I was in my garden today pulling some weeds and puttering around when I lifted a spare bag of mulch and found a worm-like critter underneath the bag, just on top of the soil.
At first glance I thought it was another worm (my yard is blessed with many since I am not a proponent of poisoning the ground with “‘icides”). But, it was much darker than an earthworm and moved more like a snake.
This critter is indeed a snake – a Brahminy Blind Snake -- scientific name Ramphotyphlops braminus. The Brahminy Blind Snake is NON-Poisonous and not likely to bite if handled, so please do not freak-out if you find one while working in your garden. They are sort of cute and totally harmless. The Brahminy Blind Snake burrows in moist soil and leaf litter and is found under rotting logs, leaves, and trash. Most often it is seen in flower beds while gardening or on sidewalks after rain.
Ramphotyphlops braminus is frequently mistaken for an earthworm since both are shiny, but if you look carefully you will see that an earthworm is segmented (having rings around the body) but the Brahminy Blind Snake is not segmented. If you look closely at the Brahminy, you can see its snake scales. Also, the Brahminy Blind Snake cannot stretch itself out or contract like an earthworm does.
The head of the Brahminy is the same size as its body without a noticeable neck. Its small, dot-like eyes are covered by translucent scales so it looks like she has no eyes, thus the “Blind” appellation. Virtually blind this snake can, however, distinguish between light and dark. At the other end of this snake there is a tiny spur at the tip of its tail. The scales of this snake are smooth and shiny. This is certainly the smallest snake in Florida and it is one of the smallest snakes in the world. In fact, it is claimed to be “The smallest snake in the world”.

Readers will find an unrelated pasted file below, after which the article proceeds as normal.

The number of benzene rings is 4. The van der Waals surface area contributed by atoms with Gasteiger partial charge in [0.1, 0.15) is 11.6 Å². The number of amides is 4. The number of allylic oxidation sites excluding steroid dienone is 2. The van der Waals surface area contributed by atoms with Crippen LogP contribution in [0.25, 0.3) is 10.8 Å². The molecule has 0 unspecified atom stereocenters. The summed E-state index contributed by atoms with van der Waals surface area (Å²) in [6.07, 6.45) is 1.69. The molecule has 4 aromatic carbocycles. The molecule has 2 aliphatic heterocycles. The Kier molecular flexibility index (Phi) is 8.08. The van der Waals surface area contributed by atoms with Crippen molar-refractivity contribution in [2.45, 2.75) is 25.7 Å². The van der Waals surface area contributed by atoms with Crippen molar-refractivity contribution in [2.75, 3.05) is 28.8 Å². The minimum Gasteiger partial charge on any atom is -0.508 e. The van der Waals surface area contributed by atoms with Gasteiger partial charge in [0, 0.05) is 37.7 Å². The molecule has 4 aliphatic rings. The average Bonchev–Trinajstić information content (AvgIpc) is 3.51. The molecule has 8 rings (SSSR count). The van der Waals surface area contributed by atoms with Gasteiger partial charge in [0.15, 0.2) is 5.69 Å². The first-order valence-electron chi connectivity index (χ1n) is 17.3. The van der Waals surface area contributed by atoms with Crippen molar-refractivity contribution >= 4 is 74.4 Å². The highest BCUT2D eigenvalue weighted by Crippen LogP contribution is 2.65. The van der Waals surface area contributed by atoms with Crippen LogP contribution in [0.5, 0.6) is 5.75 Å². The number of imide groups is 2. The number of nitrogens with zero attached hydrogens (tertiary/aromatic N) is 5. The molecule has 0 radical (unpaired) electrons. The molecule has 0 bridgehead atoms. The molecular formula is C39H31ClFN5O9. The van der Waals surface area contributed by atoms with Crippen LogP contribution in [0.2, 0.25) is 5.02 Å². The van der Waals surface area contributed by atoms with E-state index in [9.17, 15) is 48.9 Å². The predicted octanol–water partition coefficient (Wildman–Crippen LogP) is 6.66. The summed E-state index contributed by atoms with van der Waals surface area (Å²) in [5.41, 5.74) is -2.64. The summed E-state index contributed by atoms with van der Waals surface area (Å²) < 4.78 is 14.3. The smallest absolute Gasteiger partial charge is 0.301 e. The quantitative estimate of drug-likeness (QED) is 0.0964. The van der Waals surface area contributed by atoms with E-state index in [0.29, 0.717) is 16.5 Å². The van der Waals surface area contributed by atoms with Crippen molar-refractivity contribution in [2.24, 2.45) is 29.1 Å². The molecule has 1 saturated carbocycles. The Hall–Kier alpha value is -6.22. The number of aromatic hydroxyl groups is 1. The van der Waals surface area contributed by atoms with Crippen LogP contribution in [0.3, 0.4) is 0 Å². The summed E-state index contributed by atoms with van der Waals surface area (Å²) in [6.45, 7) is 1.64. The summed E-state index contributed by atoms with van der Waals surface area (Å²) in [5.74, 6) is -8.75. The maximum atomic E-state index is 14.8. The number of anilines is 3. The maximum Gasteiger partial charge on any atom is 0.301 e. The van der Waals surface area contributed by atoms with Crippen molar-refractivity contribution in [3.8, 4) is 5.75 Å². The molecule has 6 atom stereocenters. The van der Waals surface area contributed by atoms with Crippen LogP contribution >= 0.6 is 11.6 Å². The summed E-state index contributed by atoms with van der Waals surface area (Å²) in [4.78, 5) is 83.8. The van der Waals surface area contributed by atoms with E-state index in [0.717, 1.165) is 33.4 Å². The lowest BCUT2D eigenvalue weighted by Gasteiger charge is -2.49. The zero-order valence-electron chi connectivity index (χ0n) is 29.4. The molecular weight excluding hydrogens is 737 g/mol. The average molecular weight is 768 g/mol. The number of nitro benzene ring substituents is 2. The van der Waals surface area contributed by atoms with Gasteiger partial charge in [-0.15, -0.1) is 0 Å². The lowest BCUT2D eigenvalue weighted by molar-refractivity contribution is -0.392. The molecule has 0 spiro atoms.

The Brahminy Blind Snake is an exotic species from Southeast Asia that was introduced into Florida (first discovered here in 1979), most likely through the international trade in plants. It is sometimes known as the "Flower Pot Snake." It is found from the Florida Keys and the Southeastern peninsula north to Lake Okeechobee and in isolated populations near Fort Myers, in Pinellas County and Gainesville. Outside of Florida, it has been widely introduced in many locations in the United States of America such as Hawaii, Louisiana, Massachusetts and Ohio.
Quick Facts regarding the Brahminy Blind Snake:
Adult body length: 4 - 6½ inches
Body length at hatching: 2 inches
Sexes: females only, no males
Development: egg cells begin division without male sperm
Young per year: 2 - 8 eggs; the females may bear live baby snakes which are all genetically identical.
Typical foods: termites, other soft-bodied insects, insect larvae